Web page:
There wouldn’t have been a business at all if it wasn’t for Fahd’s mother, though. ‘This is my eighth business start-up’, he confesses. Among others, he tried to help disadvantaged people through sports and attempted to create an online platform for the Indian market that provided free sports education. Those ventures failed. But this time, things are different.
For ten days, three meals a day, we were eating rice
When Nisham visited her son in Groningen, only a year ago, she realised that students here struggled to find affordable, nutritious food options. Authentic Indian curries are delicious, not too hard to make, and relatively cheap.
‘And she was right of course’, says Fahd. ‘So I just asked her to sit down and write simple recipes off the top of her head.’
He takes the Kitchen Bible and flips through the pages lovingly: there’s a neatly written recipe for cafreal chicken from Goa, a Sri Lankan curry, and matar paneer from Northern India.
His mother may have called them ‘easy’, but that doesn’t mean Fahd got them right from the start. ‘She organised a culinary boot camp’, he says. ‘For ten days, three meals a day, we were eating rice. So yes, I gained some weight’, he says, laughing, ‘but I learned a lot in terms of cooking curry.’
Later, when she had returned home, his mum even joined him via video when he was cooking. ‘She would check whether I got the proportions right or whether the rice was cooked to perfection. Making rice probably seems like the easiest thing, but it requires a lot of attention’, says Fahd.
Nowadays, he doesn’t need the help anymore. He knows the recipes by heart and can even see whether the gravy is balanced by colour. ‘It should look pink.’
His friends, who follow his every move, learn fast too. ‘I watch closely how Fahd fries spices to let them release the aroma’, says Maks. ‘And how he combines them to make the sauce balanced.’ But there are still things that they don’t do. Moritz, for example, doesn’t usually touch the meat. ‘I used to be a vegetarian, so that part is not really for me.’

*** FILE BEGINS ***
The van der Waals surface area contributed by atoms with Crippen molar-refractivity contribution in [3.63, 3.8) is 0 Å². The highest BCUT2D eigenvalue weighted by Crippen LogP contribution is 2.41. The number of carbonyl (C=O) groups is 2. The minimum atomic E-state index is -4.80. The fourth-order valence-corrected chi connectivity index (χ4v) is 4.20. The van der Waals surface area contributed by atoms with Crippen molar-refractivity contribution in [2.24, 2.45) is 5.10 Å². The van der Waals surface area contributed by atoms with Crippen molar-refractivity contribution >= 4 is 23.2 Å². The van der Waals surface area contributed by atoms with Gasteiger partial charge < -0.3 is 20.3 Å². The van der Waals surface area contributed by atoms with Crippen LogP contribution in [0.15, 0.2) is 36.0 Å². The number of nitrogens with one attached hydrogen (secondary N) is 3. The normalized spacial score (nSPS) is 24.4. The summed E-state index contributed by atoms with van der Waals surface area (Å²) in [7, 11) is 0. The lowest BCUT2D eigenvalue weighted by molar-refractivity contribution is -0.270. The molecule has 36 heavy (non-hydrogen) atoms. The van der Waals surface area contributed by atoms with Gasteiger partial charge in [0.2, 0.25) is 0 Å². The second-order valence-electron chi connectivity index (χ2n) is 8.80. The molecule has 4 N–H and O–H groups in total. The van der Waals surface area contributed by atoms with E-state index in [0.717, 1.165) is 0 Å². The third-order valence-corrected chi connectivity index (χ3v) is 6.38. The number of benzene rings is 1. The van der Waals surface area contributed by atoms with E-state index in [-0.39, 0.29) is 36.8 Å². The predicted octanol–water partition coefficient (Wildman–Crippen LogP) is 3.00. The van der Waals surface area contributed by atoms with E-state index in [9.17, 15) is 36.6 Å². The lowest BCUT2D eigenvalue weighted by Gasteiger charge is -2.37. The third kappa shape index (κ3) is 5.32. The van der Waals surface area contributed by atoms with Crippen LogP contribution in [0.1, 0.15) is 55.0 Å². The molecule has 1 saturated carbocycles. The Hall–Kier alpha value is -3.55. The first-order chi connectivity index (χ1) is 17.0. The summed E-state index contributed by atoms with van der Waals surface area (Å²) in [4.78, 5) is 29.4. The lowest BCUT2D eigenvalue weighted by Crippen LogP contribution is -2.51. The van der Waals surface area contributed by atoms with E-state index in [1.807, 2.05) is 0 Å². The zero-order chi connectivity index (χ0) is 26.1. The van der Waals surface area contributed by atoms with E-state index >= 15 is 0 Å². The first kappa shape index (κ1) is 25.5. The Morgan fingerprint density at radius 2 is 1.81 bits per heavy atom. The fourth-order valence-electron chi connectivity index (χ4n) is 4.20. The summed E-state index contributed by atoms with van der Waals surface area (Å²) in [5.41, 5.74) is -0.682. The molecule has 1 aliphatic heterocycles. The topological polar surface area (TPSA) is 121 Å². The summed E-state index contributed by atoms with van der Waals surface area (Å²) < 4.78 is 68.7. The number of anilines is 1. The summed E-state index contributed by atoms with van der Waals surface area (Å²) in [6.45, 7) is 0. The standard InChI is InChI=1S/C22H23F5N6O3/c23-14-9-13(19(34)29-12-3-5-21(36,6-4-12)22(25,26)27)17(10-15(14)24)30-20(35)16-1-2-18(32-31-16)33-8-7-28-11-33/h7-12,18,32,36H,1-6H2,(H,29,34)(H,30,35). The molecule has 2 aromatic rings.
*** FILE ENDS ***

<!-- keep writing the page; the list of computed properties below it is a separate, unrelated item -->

I’m applying what I’m studying in the best way
When they don’t cook, Maks and Moritz help with communications and deliveries. Things are running smoothly now: ‘This is our baby’, says Moritz. Maks will even be doing his internship with Curry Me next year.
For Fahd, having his own business is a perfect match for his master in small business and entrepreneurship. ‘I’m literally applying what I’m studying in the best way possible’, he says. ‘The major part of my social circle is Maks and Moritz, but I’m very comfortable just being at home and working like this.’
When the steaming portions of butter chicken, tofu, and rice are ready to be packed, Maks fetches green delivery bags that they bought second-hand on Marktplaats. ‘Some students wanted to get rid of them.’ To distinguish the bags from the original brand, they sewed the Curry Me logo on it. ‘By reusing bags and packages, we keep our costs low and prices affordable for everyone.’
Then Fahd’s mother calls to see if everything is going well. He holds the food up before the camera so she can check it out. Of course, the dishes are perfect. She smiles. ‘The student has become the master.’
Fahd can’t help but smile, too: ‘As a middle child, I was the black sheep of the family, so it’s nice to hear my mum giving me all these compliments about my food.’